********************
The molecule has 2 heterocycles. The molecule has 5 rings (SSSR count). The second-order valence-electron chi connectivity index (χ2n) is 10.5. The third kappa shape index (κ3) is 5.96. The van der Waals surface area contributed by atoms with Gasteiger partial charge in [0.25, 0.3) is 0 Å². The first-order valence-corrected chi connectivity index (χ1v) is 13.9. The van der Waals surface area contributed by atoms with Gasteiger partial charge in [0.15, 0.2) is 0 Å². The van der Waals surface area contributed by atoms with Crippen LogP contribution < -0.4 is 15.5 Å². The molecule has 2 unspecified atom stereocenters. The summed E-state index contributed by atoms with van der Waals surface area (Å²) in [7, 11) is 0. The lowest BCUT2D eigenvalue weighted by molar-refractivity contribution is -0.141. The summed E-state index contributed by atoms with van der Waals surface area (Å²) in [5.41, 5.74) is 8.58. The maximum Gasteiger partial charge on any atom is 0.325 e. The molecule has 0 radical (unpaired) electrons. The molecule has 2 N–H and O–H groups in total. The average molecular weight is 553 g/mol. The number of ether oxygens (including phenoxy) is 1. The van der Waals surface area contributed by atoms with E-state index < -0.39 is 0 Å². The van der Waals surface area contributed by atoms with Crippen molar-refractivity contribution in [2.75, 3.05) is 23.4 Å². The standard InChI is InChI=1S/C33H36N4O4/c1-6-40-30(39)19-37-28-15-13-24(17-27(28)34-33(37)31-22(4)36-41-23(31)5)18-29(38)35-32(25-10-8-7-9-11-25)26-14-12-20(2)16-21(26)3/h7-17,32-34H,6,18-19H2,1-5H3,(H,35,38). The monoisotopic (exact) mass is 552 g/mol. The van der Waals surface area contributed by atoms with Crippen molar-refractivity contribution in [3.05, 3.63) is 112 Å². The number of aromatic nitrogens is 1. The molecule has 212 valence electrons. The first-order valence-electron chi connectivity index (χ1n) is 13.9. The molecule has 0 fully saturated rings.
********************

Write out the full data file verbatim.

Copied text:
The molecule has 2 heterocycles. The molecule has 5 rings (SSSR count). The second-order valence-electron chi connectivity index (χ2n) is 10.5. The third kappa shape index (κ3) is 5.96. The van der Waals surface area contributed by atoms with Gasteiger partial charge in [0.25, 0.3) is 0 Å². The first-order valence-corrected chi connectivity index (χ1v) is 13.9. The van der Waals surface area contributed by atoms with Gasteiger partial charge in [0.15, 0.2) is 0 Å². The van der Waals surface area contributed by atoms with Crippen LogP contribution < -0.4 is 15.5 Å². The molecule has 2 unspecified atom stereocenters. The summed E-state index contributed by atoms with van der Waals surface area (Å²) in [7, 11) is 0. The lowest BCUT2D eigenvalue weighted by molar-refractivity contribution is -0.141. The summed E-state index contributed by atoms with van der Waals surface area (Å²) in [5.41, 5.74) is 8.58. The maximum Gasteiger partial charge on any atom is 0.325 e. The molecule has 0 radical (unpaired) electrons. The molecule has 2 N–H and O–H groups in total. The average molecular weight is 553 g/mol. The number of ether oxygens (including phenoxy) is 1. The van der Waals surface area contributed by atoms with E-state index < -0.39 is 0 Å². The van der Waals surface area contributed by atoms with Crippen molar-refractivity contribution in [2.75, 3.05) is 23.4 Å². The standard InChI is InChI=1S/C33H36N4O4/c1-6-40-30(39)19-37-28-15-13-24(17-27(28)34-33(37)31-22(4)36-41-23(31)5)18-29(38)35-32(25-10-8-7-9-11-25)26-14-12-20(2)16-21(26)3/h7-17,32-34H,6,18-19H2,1-5H3,(H,35,38). The monoisotopic (exact) mass is 552 g/mol. The van der Waals surface area contributed by atoms with Crippen molar-refractivity contribution in [3.05, 3.63) is 112 Å². The number of aromatic nitrogens is 1. The molecule has 212 valence electrons. The first-order valence-electron chi connectivity index (χ1n) is 13.9. The molecule has 0 fully saturated rings.